Hooters played a mean trick on a waitress more than a decade ago. It told her that, as the winner of a beer-selling contest, she would get a new Toyota. She was led blindfolded to the parking lot—where she was given a new toy Yoda doll from the "Star Wars" franchise.
This was not very nice, and her subsequent lawsuit produced a settlement and a new car. But there are worse things than perpetrating an adolescent prank on one unsuspecting victim. Such as perpetrating an adolescent prank on millions of them.
In a few days the Guggenheim Museum in Manhattan will unveil a new work of art, or rather a new work of "art": a functioning, solid gold toilet, which will be installed in one of the bathrooms. It is by Maurizio Cattelan, whom The New York Times describes as "one of the most expensive living artists," and is titled "Maurizio Cattelan: 'America'." That is tiresomely predictable, and about as clever as Internet trolls referring to Barack Obama as "Obummer." But like "Obummer," it flatters the dogmas of its intended audience.
The political angle matters less than the aesthetic one, though. A gold toilet is to real art what a toy Yoda is to a new automobile. But there is a sad difference between these two cases: Everyone at Hooters knew the toy Yoda was not an actual car. Nobody pretended the stuffed doll and the Japanese automobile belonged to the same taxonomic or ontological category.
Too much contemporary art tries, with a great deal of seriousness and self-regard, to claim just that.
There is, for instance, the celebrated "My Bed" by Tracy Emin, which sold for more than $3 million a couple of years ago. It consists of a messy bed with stained sheets surrounded by cigarette butts, empty bottles, dirty underwear, and so on. Put it in a cheap apartment and it's grounds for eviction. Put it in a museum and it gets short-listed for the prestigious Turner Prize, because it is brilliant art that delivers profound social commentary.
Except that it isn't, and doesn't. And the same holds true for a great deal of contemporary art—the "installations" and the "conceptual art" pieces and the piles of bricks and leftover party trash presented as if they were something inspired, which they are not—despite what smart people might say to the contrary.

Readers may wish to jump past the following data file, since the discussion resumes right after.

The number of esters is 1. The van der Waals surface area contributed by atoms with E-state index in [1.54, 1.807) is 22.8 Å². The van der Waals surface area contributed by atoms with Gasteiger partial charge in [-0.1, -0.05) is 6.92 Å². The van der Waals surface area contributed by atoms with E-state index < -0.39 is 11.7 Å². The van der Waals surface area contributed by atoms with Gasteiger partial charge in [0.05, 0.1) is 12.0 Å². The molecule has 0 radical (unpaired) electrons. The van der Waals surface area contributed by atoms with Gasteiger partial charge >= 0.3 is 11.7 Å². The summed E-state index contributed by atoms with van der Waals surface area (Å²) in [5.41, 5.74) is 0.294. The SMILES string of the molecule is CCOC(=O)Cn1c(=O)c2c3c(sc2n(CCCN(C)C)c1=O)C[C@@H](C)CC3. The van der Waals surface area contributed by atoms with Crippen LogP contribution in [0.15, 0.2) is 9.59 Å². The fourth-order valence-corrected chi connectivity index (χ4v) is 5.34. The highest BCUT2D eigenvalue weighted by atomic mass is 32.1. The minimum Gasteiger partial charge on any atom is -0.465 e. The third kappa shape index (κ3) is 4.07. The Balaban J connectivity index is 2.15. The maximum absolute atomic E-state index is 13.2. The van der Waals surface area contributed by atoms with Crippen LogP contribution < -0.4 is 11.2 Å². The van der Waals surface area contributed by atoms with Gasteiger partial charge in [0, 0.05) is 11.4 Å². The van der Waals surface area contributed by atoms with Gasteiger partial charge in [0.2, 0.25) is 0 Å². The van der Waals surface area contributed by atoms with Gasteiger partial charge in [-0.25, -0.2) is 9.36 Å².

And that is part of the problem. Smart people can make intelligent and even profound observations about nearly anything, including things that are quite shallow themselves. The other day the Wall Street Journal presented part of an abstract from a linguistics paper published in a prestigious journal that includes these two sentences:
"The use of stereotypical diacritics of white-collar and blue-collar social identities in the ads circulates a representation of class identities as consumer categories, even as the ads' portrayals of class difference reproduce hegemonic relationships of markedness between 'middle-class' consumers and other social categories. Examining representations of different phases of commodity formulation and social voices loosely associated with these phases, I show how various social identities are subjugated to the commercial ends of the advertising encounter, and how the advertisements both induce consumer behavior as well as reshape hegemonic understandings of social difference and inequality."
The subject of this pompous gibberish was TV ads for F-150 pickup trucks. The author is trying to say that truck ads use class stereotypes to sell trucks and, in doing so, they affect how people think about economic and social class.
Now, you can tease out a lot of interesting observations about society from motor-vehicle ads, and James Twitchell did some of that a few years ago in Branded Nation"—without a lot of obscurantist jargon and with, perhaps, even more insight.
But making sharp observations about truck ads does not turn truck ads into works of art. Yet we are supposed to think otherwise if someone puts a truck ad on a screen in a gallery. We are supposed to think this because we have been told that anything can be art, if it is made or repurposed by an artist. And an artist is, tautologically, someone who makes art—so anybody can be one.
But a category that excludes nothing ceases to be a category; a word that can mean anything actually means nothing. Hence art without standards is a contradiction in terms.
This doesn't mean that everything we call art has to be Renoir and Rodin and Bartolomeo and Bierstadt. We live in a rich, complex, gloriously diverse world, with room for lots of different ideas and lots of different tastes. There is a place for the strange and disturbing and impenetrable. And hey, it's a free country. So if you would like to have a small can of the artist Piero Manzoni's very own feces (available for the low, low price of $263,000!) on your mantle, knock yourself out. Just don't try to convince the rest of the world it's actually a shiny new Toyota.
This column originally appeared at the Richmond Times-Dispatch.